Last Updated:Friday - 09/24/2010
September 20, 2004
Give her the gift of counsel
Some candidates in last June's federal election argued that it is patronizing to suggest that women undergo counselling before an abortion. While one might have taken that view seriously in the 1960s before abortion and its effects were widespread in society, no one should buy it today.
It's an ostrich-headed approach to believe "choice" about abortion is really one woman's choice, unaffected by outside influences. There are too many women - and girls - who've been pressured to go to the abortion clinic by parents who fear the shame of their daughter having an unwanted pregnancy, boyfriends who refuse to take responsibility for what they've helped to create and friends who counsel that abortion is the only choice.
Then there is the shame of the young women themselves, who find themselves suddenly caught with a secret that they want no one to know.
What is patronizing is a society that makes the decision for young women by failing to provide alternatives to abortion - places where a woman can carry her child to term without feeling that she is a cause of public scandal and where she can find the support she needs.
Then there is the false and misleading attitude that the unborn child is just a blob of tissue and getting rid of that blob will give you relief, not a lifetime of guilt.
"They tell you it's a relief," one woman said in a radio ad promoting Project Rachel, a post-abortion counselling service.
"It was a relief for a while. . . . But now it's been years . . . years of this. I wanted a quick solution. But this isn't a solution."
Theresa Burke, founder of Rachel's Vineyard Ministries, says many women who have had abortions suffer symptoms of trauma. Those symptoms can include depression, drug and alcohol abuse, suicidal urges, guilt, anxiety and panic attacks, bouts of crying and multiple abortions.
The first time Jeannette Nixon was pregnant, her father called her a whore and didn't talk to her for three years. Her mother broke down and cried. They gave her one option - have an abortion.
The abortion itself was traumatizing enough for Nixon. The after-effect was worse. "Support was non-existent," Nixon told a workshop in Edmonton a few years ago.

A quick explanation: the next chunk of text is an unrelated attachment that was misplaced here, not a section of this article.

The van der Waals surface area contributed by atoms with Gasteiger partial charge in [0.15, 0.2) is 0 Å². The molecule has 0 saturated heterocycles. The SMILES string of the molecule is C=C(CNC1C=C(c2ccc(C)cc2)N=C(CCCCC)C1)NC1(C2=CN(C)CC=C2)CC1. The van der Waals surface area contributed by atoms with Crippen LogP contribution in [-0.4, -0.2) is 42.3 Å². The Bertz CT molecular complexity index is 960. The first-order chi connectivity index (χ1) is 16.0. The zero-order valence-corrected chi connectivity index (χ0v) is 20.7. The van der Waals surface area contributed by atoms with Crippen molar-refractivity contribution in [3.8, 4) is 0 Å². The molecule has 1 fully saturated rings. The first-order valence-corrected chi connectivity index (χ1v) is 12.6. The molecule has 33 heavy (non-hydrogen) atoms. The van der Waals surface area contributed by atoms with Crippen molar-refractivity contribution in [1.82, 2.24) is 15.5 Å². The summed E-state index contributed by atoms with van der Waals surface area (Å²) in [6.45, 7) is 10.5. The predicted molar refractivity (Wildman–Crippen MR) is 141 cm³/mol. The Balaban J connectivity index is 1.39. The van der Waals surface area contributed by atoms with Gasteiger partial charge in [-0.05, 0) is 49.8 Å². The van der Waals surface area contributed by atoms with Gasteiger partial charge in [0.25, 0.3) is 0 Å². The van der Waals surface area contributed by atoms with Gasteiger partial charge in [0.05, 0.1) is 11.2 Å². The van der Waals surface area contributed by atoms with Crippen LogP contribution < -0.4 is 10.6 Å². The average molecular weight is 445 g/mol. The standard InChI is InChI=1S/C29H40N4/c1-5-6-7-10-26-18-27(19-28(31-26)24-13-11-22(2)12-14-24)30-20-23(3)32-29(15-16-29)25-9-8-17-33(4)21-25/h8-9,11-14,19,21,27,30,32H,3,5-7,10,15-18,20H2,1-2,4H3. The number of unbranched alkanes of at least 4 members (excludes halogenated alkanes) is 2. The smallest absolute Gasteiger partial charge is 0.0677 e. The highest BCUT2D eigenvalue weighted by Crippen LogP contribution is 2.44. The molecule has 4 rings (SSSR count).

"I had no one to talk to. I was told to keep it a secret; I was not to talk about it. And believe it or not, my parents never mentioned it again.
"I felt that my guts were ripped out, the pain was immense. I never once asked for help nor did I receive it. I walked around like a wounded animal."
Luz Marina Tomayo, who was part of a counter-demonstration at the pro-choice March for Women's Lives in Washington in April, said her husband coerced her into an abortion 15 months ago. "I've been depressed ever since."
She and her husband "almost split" because of the abortion, but have reconciled. Her 11-year-old son still resents her not caring for him and his four-year-old brother as a result of her depression.
"I abandoned them for many months. I couldn't take care of them," she said.
Tomayo said she considered suicide, "but I realized if I did I would never hold my baby in heaven."
If abortion advocates were serious about choice, they would want it to be an informed choice. True choice can only occur if someone helps that young woman move out of her whirlwind of emotions and pressures and gives her a safe space to think about what abortion really means.
But the knee-jerk reaction against counselling shows that abortion advocates are not listening to the voices of women who have had an abortion and regretted it.
If they cared about these women, they would want them spared the anguish that comes after abortion.
Wouldn't it make so much more sense to provide counselling before an abortion rather than have women walking around wounded for the rest of their lives?
(Edmonton area women considering an abortion can receive counselling from the Pregnancy Crisis Centre at 482-5111 or Birthright at 488-0681. Women across Alberta who want counselling for a previous abortion can call Project Rachel at 1-877-597-3223.)
Copyright © 1998, 1999, 2000, 2001, 2002, 2003, 2004, 2005, 2006, 2007, 2008, 2009 -- Western Catholic Reporter
Our mission: To serve our readers by bringing the Gospel to bear on current issues in the Church and in secular culture through accurate news coverage and reflective commentary.